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HIGH-YIELD FACTS

  • Even low-voltage electrical injuries can be fatal and often show no external burns.

  • Higher-energy electrical injury can cause massive muscle damage and release of myoglobin. Without adequate early fluid resuscitation, myoglobinuric acute kidney injury can occur.

  • Sufficient fluid should be administered to maintain a urine flow of 1 to 1.5 mL/kg/h, 2 mL/kg/h until the urine is myoglobin-free.

  • Lip and oral commissure burns are initially bloodless and nearly painless, but as the eschar separates in 1 to 2 weeks, severe bleeding can occur as the labial artery is uncovered.

  • Resuscitation of the apparently dead is the rule with lightning injuries.

  • When Thunder Roars, Go Indoors. Every person should learn and teach this preventive action.

ELECTRICAL INJURIES

Electrical injuries are not common but can be frightening, devastating, and life changing. They may result in massive tissue destruction, changes in growth patterns, and neurologic injury, including chronic pain syndromes, permanent cognitive deficits, and high disability rate, affecting the child’s ability to learn and become a productive adult. Most victims are male. Children at most risk are exploring toddlers (12–30 months). They are more likely to suffer low-voltage injuries because they suck on extension cords or stick things into electrical outlets. Adolescents who often engage in risk-taking behavior may have injuries resulting from contact with utility poles or high-voltage power lines.1–2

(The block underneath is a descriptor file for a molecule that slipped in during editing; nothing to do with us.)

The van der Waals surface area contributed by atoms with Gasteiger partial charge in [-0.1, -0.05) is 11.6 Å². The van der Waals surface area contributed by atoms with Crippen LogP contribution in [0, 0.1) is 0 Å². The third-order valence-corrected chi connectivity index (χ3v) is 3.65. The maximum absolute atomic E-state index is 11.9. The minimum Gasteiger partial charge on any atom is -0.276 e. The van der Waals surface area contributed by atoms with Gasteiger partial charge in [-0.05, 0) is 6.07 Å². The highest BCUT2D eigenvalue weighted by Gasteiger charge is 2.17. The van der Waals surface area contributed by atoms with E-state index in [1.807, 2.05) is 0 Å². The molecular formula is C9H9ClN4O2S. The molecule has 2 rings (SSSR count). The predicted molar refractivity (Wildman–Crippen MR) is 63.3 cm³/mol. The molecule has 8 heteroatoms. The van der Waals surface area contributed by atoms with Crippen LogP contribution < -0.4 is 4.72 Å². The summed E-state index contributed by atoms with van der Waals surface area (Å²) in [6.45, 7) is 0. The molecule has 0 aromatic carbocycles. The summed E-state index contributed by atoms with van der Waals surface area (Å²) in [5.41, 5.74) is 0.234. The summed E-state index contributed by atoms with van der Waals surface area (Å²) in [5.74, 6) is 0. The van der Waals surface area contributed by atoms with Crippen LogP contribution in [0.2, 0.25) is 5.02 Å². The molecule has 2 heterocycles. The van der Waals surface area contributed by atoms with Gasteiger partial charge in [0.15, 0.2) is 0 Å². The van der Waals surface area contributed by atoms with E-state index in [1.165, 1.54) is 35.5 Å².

The old teaching on electrical injuries involves consideration of voltage, amperage, tissue resistance, current type, duration, and pathway (Kouwenhoven’s factors). Voltage is the difference in electric potential energy between two points and is divided arbitrarily into low and high voltage, with breakpoint at 1000 volts. Amperage is a measure of the rate of flow of electrons and is measured in amperes. Resistance is a measure of the difficulty of electron flow through a given substance. Resistance is measured in ohms.3

The body is composed of different tissues, which express a different resistance to the flow of electrical current. However, the body behaves like a volume conductor.4 Thus body parts exposed to the same current intensity and duration may show different degrees of heat-generated tissue injury. For a given energy, more severe injuries will occur in smaller cross-sectional areas than the same energy flowing through body parts with larger cross-sectional areas such as a thigh or the trunk.5 Damage can be especially high at the joints, where the low-resistance tissues (muscle) are minimized and higher-resistance tissues (tendons, bone, and cartilage) are maximal. Damage to internal organs may be more diffuse and hard to appreciate initially because of the larger cross-sectional diameter of the torso.4,5

When the body is part of an electrical circuit, the skin is the primary resistor to electric current flowing into the body. Resistance is highly variable according to the thickness, age, and moisture,2 which may explain the clinical or forensic findings in electrical injury.6...

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